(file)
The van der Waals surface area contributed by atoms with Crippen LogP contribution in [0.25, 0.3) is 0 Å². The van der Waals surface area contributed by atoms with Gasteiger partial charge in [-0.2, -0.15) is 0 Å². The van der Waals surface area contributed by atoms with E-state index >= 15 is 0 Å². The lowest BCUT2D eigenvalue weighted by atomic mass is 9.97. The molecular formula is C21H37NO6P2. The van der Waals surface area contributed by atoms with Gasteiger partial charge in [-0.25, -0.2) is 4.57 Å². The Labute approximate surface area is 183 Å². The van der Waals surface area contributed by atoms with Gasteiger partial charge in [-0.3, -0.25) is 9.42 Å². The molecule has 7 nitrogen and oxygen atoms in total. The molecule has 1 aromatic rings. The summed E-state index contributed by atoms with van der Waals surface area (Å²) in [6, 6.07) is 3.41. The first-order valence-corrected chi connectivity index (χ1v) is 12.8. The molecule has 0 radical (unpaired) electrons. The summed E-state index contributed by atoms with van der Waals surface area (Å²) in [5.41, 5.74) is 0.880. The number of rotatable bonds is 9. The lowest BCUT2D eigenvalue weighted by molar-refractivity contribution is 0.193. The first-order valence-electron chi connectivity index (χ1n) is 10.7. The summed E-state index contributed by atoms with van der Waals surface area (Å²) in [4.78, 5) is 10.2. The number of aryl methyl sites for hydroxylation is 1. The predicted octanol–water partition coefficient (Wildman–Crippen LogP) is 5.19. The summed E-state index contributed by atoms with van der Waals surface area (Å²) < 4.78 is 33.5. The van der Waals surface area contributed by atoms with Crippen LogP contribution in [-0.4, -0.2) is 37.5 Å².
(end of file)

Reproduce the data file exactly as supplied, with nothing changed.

The van der Waals surface area contributed by atoms with Crippen LogP contribution in [0.25, 0.3) is 0 Å². The van der Waals surface area contributed by atoms with Gasteiger partial charge in [-0.2, -0.15) is 0 Å². The van der Waals surface area contributed by atoms with E-state index >= 15 is 0 Å². The lowest BCUT2D eigenvalue weighted by atomic mass is 9.97. The molecular formula is C21H37NO6P2. The van der Waals surface area contributed by atoms with Gasteiger partial charge in [-0.25, -0.2) is 4.57 Å². The Labute approximate surface area is 183 Å². The van der Waals surface area contributed by atoms with Gasteiger partial charge in [-0.3, -0.25) is 9.42 Å². The molecule has 7 nitrogen and oxygen atoms in total. The molecule has 1 aromatic rings. The summed E-state index contributed by atoms with van der Waals surface area (Å²) in [6, 6.07) is 3.41. The first-order valence-corrected chi connectivity index (χ1v) is 12.8. The molecule has 0 radical (unpaired) electrons. The summed E-state index contributed by atoms with van der Waals surface area (Å²) in [5.41, 5.74) is 0.880. The number of rotatable bonds is 9. The lowest BCUT2D eigenvalue weighted by molar-refractivity contribution is 0.193. The first-order valence-electron chi connectivity index (χ1n) is 10.7. The summed E-state index contributed by atoms with van der Waals surface area (Å²) in [4.78, 5) is 10.2. The number of aryl methyl sites for hydroxylation is 1. The predicted octanol–water partition coefficient (Wildman–Crippen LogP) is 5.19. The summed E-state index contributed by atoms with van der Waals surface area (Å²) < 4.78 is 33.5. The van der Waals surface area contributed by atoms with Crippen LogP contribution in [-0.4, -0.2) is 37.5 Å².